Jones has been long considered the NFL’s second commissioner, or shadow commissioner, for all the dealmaking and kingmaking he has done. Jones returned football to Los Angeles. Jones put football in Las Vegas. Jones built the Taj Mahal of football stadiums. Yet while none of that is in dispute, and while Dallas fans do enjoy the modern miracle that is AT&T Stadium, here’s a question to consider:

How many Cowboys fans do you think care that Jones pushed through those deals in L.A. and Vegas?

How about none.

Fans judge owners by how often they put a winning product on the field — nothing more and nothing less. Jones deserves credit for the three early titles, and for replacing the legendary Tom Landry with a better man for the necessary rebuilding job. But Johnson said his boss didn’t want to make the 1989 Herschel Walker trade to Minnesota that set up the dynasty. A quarter century later, Jones wanted to draft Johnny Manziel, who’s out of the league, over Zack Martin, who has been named to three Pro Bowls in three years.

Football has never been this football man’s area of expertise.

Jones can’t blame Goodell for his own wins and losses, though he certainly has a point when it comes to the commissioner’s contract talks. Few people get to make as many unforced errors as Goodell has made and then ask for nearly $50 million a pop and a lifetime of rich-guy perks. On the other hand, you can argue that Jones hasn’t been any better in his job than Goodell has been in his.

Funny, but Jones was a much bigger fan of Goodell when the commissioner was blitzing Kraft and the Patriots over Deflategate. In fact, Kraft’s son and team president, Jonathan, told 98.5 The Sports Hub that Jones had advised the Patriots to accept their penalties and “just take your medicine and just focus on winning football games.” New England won two Super Bowls after Jones’ little pep talk, while the Cowboys failed again to even reach a conference title game for the first time since 1995.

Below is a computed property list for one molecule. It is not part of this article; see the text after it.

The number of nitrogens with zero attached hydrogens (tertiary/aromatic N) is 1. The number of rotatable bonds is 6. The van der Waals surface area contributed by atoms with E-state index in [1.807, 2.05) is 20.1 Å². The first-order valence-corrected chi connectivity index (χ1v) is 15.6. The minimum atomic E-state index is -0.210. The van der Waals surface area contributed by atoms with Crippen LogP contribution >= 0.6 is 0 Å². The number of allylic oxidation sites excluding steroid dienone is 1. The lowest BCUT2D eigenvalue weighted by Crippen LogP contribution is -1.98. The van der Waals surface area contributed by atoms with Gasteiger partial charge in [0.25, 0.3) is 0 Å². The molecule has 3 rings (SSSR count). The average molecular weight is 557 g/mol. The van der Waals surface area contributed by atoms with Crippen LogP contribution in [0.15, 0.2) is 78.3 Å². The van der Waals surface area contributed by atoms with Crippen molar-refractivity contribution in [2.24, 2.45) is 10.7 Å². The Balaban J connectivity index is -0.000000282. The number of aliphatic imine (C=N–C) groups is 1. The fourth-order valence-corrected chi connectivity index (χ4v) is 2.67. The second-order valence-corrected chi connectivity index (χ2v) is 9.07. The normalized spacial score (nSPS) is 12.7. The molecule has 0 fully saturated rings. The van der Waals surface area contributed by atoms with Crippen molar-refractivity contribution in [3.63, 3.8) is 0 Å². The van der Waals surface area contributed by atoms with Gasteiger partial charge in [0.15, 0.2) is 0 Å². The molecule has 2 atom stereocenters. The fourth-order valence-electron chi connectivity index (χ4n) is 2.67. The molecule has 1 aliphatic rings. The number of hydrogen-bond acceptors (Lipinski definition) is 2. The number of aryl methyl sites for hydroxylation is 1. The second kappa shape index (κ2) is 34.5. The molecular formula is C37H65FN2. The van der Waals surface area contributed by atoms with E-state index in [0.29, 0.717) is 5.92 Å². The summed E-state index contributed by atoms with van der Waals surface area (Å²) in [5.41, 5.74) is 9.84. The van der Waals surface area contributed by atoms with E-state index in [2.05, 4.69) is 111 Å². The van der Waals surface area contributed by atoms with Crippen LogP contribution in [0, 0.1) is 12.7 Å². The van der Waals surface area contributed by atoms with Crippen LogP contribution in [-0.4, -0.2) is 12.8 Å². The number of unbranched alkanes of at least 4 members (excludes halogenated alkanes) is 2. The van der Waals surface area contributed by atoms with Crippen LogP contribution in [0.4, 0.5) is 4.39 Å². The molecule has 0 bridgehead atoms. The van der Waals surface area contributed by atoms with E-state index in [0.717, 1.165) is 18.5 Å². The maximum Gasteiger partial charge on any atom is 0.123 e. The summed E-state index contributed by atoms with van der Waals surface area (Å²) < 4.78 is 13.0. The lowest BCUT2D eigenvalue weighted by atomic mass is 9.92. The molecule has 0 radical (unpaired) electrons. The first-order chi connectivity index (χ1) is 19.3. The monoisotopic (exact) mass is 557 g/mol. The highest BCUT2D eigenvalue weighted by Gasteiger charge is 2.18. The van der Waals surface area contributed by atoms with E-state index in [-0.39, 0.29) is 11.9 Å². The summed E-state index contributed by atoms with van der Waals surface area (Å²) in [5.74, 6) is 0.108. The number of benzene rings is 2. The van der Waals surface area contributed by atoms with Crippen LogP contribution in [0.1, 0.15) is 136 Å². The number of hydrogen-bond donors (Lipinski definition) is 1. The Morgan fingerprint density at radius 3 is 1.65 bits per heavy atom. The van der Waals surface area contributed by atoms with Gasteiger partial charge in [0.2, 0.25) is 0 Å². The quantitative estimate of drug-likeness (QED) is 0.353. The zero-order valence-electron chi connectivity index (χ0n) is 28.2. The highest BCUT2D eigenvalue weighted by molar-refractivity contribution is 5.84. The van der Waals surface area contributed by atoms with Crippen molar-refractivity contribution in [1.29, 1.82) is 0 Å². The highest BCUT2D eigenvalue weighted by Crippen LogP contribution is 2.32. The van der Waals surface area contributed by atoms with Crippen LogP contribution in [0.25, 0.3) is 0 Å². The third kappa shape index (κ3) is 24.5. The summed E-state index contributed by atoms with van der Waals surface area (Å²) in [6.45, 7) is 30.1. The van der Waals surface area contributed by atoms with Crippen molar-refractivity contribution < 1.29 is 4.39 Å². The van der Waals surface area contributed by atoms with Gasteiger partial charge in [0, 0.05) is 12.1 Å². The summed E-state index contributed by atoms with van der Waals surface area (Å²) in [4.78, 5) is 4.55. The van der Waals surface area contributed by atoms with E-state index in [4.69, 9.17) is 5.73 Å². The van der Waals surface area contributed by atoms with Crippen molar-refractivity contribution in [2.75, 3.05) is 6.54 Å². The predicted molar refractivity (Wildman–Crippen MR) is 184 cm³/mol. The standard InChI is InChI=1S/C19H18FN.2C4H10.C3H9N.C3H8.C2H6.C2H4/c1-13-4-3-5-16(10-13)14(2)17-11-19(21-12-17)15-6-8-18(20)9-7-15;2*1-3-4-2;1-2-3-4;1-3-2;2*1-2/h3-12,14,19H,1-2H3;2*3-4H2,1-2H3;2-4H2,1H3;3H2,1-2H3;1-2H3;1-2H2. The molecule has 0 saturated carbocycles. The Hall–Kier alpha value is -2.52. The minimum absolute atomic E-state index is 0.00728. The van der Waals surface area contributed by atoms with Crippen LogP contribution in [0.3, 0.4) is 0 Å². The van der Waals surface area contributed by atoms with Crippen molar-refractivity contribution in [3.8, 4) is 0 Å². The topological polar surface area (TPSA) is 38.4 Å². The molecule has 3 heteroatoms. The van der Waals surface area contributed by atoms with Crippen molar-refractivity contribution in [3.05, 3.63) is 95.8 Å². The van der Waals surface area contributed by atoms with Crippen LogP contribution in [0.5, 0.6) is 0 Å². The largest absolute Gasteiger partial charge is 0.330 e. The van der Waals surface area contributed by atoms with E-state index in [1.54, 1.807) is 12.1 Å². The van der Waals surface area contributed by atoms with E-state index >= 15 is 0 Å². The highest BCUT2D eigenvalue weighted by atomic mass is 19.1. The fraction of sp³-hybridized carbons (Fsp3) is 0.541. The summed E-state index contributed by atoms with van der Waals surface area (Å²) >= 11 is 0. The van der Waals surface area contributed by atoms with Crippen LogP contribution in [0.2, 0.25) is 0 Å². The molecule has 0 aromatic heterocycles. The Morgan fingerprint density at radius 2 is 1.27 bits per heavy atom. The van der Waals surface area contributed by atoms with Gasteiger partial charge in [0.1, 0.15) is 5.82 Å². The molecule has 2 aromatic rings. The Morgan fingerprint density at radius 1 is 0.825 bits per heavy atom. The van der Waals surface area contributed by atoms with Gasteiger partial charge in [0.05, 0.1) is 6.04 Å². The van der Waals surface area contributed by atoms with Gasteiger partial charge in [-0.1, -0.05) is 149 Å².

Jones declined comment on Kraft’s jab to the nose, other than to say the circumstances of the Deflategate and Elliott cases “are so different.” But Kraft’s father, Robert, is an interesting owner to drag into a discussion, since he has won five Super Bowls (two more than Jones), appeared in eight (five more than Jones) and won 16 division titles (six more than Jones). And Kraft is the one still waiting on a gold jacket.

The disparity in the owners’ records can be traced to their decisions on the best head coaches they ever hired. Kraft decided he could live long term with Bill Belichick’s flaws and quirks, and Jones decided he couldn’t live long term with Johnson’s. If Jones didn’t let his ego run amok, Johnson might’ve done for him what Belichick has done for Kraft. But Jones was overheard bragging that he could find 500 coaches who could do with Dallas’ talent what Johnson did, and wouldn’t you know it, Jerry hasn’t found one of those 500 over the past two decades.

Let’s face it: Public denials or no public denials, Jones was angry at Goodell for stifling his chance at winning it all and finally putting the ghost of Johnson to bed. The Dak Prescott and Elliott-led Cowboys got their first playoff taste last year, losing to Aaron Rodgers and the Packers on one of the greatest postseason throws of all time. This was the Cowboys’ year to advance deep in the tournament, and now they’ll likely be watching that tournament from home.

On his uncivil war with Goodell and the league, Jones said, “I’m not really going to spend any time here tonight because it would take me an hour. And seriously, I’ve got a lot of things as we move over the next days ahead that will be apparent.” Jones did claim he hasn’t heard from fellow owners asking him to pipe down, but that if he did his response would be simple. “Ask them to pipe down,” he said.

Jones can keep this soap opera going as long as he wants because he owns the sport’s signature franchise. Some Dallas fans agreed with his decision to show more support for accused-batterers Elliott and Greg Hardy than he showed protesting players, and some didn’t. But all Dallas fans agree that they’re not happy with 5-5 and with the 21 years and counting of failing to reach the NFL’s final four.

Jerry Jones has found out the hard way — power doesn’t equal success in professional sports.